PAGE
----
In the case of Toronto, prices have just returned to 1989 levels again, not adjusting for 17 years of inflation. Vancouver’s stratospheric prices are due to a low supply of land. Calgary’s hot market is due to a 15% annual economic growth rate. In Toronto, the contracts forbid an investor firm from flipping their units. Additionally, due to restrictions created by developers, investor purchasers are forced to provide 15-25% deposits, and the quantity of unites they can buy is usually limited. In any case, the number of investors in any project is rarely higher than 20%. Banks will not lend construction financing until a building is 70% sold, essentially covering 100% of their loan. Then banks insist on a buyer financing commitment letter for every sale. By the time the concrete starts to pour, the project is usually 75-80% sold out.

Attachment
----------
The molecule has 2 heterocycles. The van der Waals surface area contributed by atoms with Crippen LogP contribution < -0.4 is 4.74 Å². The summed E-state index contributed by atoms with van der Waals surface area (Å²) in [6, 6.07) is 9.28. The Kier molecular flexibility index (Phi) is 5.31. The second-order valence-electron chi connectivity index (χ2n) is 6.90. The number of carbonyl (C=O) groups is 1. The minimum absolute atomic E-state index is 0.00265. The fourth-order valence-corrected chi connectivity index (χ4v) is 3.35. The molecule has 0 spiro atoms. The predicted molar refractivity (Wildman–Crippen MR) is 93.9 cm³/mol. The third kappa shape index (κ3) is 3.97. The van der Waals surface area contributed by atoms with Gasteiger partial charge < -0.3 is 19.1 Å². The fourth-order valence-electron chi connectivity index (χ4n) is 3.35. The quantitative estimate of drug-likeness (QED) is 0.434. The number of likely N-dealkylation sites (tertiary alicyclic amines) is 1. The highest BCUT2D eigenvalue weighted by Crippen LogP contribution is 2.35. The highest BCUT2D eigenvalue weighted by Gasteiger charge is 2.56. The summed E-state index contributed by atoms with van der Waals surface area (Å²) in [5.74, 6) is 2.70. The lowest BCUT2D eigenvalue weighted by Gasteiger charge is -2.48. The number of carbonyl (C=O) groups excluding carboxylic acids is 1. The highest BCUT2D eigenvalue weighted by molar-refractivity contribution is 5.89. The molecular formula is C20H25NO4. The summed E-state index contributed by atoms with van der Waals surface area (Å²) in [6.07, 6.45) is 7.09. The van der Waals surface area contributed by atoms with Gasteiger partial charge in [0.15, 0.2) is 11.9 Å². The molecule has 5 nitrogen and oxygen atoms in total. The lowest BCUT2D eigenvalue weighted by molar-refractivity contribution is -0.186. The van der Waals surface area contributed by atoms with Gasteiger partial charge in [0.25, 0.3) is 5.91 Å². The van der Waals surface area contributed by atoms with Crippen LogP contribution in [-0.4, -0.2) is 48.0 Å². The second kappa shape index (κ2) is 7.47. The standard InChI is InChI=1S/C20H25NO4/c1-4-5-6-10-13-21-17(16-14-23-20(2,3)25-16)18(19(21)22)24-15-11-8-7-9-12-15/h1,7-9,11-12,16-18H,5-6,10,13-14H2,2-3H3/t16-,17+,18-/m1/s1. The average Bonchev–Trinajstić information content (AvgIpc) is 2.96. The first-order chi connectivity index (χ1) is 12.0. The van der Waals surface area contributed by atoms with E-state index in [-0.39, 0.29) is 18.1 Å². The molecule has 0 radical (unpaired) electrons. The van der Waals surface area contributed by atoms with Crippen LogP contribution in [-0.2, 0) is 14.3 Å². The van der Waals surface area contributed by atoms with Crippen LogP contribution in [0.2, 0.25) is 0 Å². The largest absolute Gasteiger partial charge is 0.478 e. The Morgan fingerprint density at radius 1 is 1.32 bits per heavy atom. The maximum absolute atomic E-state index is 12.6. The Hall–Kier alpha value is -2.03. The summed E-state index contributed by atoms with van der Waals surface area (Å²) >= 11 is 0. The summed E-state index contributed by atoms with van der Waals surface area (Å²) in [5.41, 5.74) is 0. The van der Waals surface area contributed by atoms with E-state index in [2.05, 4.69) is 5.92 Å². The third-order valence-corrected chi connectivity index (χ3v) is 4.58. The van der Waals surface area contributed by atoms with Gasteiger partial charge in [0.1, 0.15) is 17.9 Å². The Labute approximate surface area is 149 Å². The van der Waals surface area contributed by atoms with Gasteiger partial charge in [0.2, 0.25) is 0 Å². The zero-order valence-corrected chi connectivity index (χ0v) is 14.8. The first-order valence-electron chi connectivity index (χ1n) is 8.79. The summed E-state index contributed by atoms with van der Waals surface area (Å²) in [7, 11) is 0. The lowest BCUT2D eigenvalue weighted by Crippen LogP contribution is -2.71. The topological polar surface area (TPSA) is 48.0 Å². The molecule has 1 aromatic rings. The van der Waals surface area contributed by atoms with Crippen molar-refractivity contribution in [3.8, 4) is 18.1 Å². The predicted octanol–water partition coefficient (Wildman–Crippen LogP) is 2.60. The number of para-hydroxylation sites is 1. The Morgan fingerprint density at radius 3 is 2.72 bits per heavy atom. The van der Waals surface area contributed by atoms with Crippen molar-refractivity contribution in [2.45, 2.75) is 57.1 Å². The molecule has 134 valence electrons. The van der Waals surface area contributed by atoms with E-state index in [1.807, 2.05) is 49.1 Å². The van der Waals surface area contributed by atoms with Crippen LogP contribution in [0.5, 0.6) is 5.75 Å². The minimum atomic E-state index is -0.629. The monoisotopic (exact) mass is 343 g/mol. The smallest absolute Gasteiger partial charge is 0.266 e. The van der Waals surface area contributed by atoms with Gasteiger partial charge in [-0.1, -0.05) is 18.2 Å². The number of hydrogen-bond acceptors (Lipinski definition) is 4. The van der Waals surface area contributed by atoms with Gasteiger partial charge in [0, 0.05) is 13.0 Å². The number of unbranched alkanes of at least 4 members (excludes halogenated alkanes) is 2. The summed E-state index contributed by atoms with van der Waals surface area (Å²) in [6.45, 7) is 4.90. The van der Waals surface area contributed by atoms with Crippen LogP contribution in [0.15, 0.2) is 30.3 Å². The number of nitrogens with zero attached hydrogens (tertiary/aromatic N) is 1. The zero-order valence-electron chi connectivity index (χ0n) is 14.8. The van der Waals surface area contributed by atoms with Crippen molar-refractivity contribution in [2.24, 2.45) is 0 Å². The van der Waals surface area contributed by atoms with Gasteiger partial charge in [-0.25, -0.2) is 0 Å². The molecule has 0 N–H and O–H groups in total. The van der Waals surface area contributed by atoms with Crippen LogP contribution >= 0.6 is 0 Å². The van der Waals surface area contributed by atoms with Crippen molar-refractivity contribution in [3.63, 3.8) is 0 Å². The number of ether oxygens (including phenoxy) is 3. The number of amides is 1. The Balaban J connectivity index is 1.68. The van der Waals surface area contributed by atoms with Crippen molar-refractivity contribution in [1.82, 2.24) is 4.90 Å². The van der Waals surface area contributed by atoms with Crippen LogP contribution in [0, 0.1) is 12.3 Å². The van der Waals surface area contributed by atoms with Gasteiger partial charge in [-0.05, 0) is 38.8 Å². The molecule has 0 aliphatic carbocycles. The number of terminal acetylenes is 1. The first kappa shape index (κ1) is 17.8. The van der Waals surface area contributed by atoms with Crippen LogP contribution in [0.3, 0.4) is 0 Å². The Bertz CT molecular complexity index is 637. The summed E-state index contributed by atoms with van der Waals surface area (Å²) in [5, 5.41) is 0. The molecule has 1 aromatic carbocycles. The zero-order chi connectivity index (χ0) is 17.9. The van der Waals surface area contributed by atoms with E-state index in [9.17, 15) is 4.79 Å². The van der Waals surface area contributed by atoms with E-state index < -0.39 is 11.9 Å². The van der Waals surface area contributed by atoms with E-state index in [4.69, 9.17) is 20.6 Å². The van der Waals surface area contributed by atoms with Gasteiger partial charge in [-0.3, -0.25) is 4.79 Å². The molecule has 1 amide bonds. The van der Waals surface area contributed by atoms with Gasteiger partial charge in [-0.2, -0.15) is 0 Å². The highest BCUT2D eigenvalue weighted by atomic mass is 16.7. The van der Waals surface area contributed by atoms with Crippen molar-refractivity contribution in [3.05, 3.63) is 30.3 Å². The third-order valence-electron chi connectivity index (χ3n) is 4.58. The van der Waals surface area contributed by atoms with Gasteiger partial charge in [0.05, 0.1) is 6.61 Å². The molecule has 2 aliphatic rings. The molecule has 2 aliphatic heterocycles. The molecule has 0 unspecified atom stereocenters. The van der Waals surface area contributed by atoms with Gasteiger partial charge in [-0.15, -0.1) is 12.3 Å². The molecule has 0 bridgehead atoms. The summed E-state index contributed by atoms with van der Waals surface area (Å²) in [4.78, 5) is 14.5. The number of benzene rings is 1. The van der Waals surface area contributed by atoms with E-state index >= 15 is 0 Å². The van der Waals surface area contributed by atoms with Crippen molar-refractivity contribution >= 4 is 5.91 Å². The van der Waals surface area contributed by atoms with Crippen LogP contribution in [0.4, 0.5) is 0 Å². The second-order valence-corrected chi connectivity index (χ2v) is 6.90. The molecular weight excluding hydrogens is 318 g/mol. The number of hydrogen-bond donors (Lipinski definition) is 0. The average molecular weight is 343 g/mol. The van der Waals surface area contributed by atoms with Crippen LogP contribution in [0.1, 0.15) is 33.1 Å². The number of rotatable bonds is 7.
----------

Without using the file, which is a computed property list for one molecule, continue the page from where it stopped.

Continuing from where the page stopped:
Virtually every project built is 95% sold out by registration and closing. The Canadian economy could not be in better shape. A 5 year mortgage is going to cost just over 5%. Interest rates are incredibly low, and this is after 7 consecutive increases totaling 1.75%. The unemployment rate is holding at 6.2%, inflation is 2.4%, and economic growth was 3% in 2007. All the provinces save; PEI, Nova Scotia and Quebec are now earning surpluses. The Federal Government will earn a massive surplus of $13.5 billion for 2006. The GST is not 5%. The dollar is at US parity. We are in the best financial shape of all the G-8 countries. The economy is close to full capacity utilization. The “have nots” of Newfoundland and Manitoba are going gangbusters. In short, it’s hard to see how things could turn ugly when they have never been better. This is a golden time for Canada.